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Describe the ways in which the methods of the Suffragists and Suffragettes were different.

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Describe the ways in which the methods of the Suffragists and Suffragettes were different The Suffragists and Suffragettes were two female dominated groups, who were very alike in principle but used very different ways of persuasion. Both organisations were committed to achieving votes for women, they did not demand the vote for all women but wanted to be seen as equals in society to men. The Suffragists (NUWSS) were a peaceful, law-abiding group, however the Suffragettes (WSPU) used totally different forms of propaganda which were much more militant than the methods used by the Suffragists in order to gain more publicity and to be noticed more. The Suffragist movement started in 1850 and after 1870 much larger groups came into existence and there were hundreds of these by the 1890's. These groups were pulled together to form the National Union of Women's Suffrage Societies in 1897. Before this the groups were working separately but were drawn together to form a stronger, larger organisation under one leader, Millicent Fawcett. Millicent Fawcett made it clear that their campaign would be carried out "without violence, without killing people and blowing up buildings and doing the other silly things that men have done when they wanted the laws altered." However, in 1903 many women believed that after 50 years of peaceful protest they had achieved nothing, they believed that it was time ...read more.


They were frequently seen sailing down the river Thames shouting abuse at Parliament; they were known to repeatedly chain themselves to public buildings. Suffragettes were famously blamed for the destruction of all the windows on Oxford Street. The plans of the Suffragettes were very different to those of the Suffragists, as they would get publicity at any cost. They deliberately got arrested for crimes such as arson, window smashing and bombing. The Suffragettes made it clear that they would not stop the havoc they were causing unless their demands were met. They often went to prison rather than pay fines to accentuate the injustice of the system and when in prison they would go on hunger strikes meaning they had to be force fed causing more problems for government and prison wardens. After awhile the Government got used to this and issued the Cat and Mouse Act that said that if a woman went on hunger strike she was released after they had become incredibly weak. After a brief period of time in which they could recover they were arrested again for minor offences to start the whole cycle again. This Cat and Mouse Act showed how the Government saw these women as a nuisance to society. What needs to be understood is the fact that the Suffragettes were not always as militant as people remember them but in fact their civil disobedience escalated throughout the early 1900's as they realised that their early techniques were unsuccessful. ...read more.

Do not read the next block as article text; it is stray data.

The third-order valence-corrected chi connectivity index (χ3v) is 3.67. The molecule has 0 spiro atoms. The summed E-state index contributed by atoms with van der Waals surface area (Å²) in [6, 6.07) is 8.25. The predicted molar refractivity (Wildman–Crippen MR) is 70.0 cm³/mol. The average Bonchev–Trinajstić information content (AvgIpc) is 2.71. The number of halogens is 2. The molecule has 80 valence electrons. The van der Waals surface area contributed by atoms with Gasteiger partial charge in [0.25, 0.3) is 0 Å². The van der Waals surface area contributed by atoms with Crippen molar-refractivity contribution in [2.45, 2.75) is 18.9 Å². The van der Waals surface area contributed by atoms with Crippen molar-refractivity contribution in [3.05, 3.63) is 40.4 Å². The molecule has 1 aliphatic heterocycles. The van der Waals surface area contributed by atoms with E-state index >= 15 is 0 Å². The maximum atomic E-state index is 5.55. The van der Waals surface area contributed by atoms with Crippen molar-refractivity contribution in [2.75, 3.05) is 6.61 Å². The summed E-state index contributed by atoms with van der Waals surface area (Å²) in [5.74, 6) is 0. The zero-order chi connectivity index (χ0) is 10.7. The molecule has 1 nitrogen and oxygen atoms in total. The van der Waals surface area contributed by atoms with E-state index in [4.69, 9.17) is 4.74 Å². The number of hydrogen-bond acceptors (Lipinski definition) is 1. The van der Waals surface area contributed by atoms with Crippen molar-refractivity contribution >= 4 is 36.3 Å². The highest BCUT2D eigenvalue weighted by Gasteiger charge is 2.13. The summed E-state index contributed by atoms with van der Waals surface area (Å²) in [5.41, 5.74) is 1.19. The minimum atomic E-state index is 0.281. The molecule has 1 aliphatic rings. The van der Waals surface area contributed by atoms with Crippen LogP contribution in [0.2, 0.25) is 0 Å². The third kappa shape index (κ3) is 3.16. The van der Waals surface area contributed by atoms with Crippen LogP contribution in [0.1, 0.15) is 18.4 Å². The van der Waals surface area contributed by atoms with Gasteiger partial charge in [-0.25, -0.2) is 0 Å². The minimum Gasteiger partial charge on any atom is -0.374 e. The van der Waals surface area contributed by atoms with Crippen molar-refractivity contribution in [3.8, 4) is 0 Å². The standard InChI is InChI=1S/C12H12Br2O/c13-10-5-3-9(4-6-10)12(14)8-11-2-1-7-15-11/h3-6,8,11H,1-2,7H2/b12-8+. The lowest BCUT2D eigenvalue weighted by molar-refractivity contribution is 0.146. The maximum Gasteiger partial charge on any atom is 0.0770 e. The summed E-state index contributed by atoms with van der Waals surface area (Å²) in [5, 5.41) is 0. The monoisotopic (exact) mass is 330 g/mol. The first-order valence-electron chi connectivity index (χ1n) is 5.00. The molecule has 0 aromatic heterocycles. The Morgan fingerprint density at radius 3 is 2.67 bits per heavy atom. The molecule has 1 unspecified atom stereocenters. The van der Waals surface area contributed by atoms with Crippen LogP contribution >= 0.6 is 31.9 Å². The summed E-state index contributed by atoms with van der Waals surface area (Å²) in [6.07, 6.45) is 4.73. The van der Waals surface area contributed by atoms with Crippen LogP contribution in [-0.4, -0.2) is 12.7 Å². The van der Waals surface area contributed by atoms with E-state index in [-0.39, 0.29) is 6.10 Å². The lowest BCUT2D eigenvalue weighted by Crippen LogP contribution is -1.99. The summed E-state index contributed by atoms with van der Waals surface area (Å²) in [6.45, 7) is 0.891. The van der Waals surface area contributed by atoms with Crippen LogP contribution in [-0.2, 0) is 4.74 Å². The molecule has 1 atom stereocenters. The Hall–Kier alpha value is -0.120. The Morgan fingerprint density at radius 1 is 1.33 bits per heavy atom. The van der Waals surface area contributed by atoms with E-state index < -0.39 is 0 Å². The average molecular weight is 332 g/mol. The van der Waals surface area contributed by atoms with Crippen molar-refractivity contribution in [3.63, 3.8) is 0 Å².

Millicent Fawcett did not agree with the violent techniques used by the suffragettes, however, she did appreciate the fact that the Suffragettes did create a lot of publicity for the issue. She said in 1906 that the Suffragettes "have done more to advance the movement in twelve months than I and my followers have been able to do in the same number of years." The main difference between the Suffragists and the Suffragettes was the fact that the Suffragists used the weight of their argument and the weight of their support to try and achieve their aim, however, the Suffragettes used civil disobedience in order to get more publicity so that there point was noticed and so the government could not keep ignoring the issue of votes for women. The reason why the two campaigns were different was the fact that the Suffragettes were a breakaway movement from the Suffragists as they disagreed with the methods which they used so they decided to campaign in what they thought was the right way. Also the two organisations were run by two very different women. Millicent Fawcett, the leader of the Suffragists, was a respectable woman who did not believe in violence as she thought that it would ruin her campaign. Emmeline Pankhurst was very different, she believed in direct action so the Government could no longer ignore the case for women's suffrage. By David Alison ...read more.

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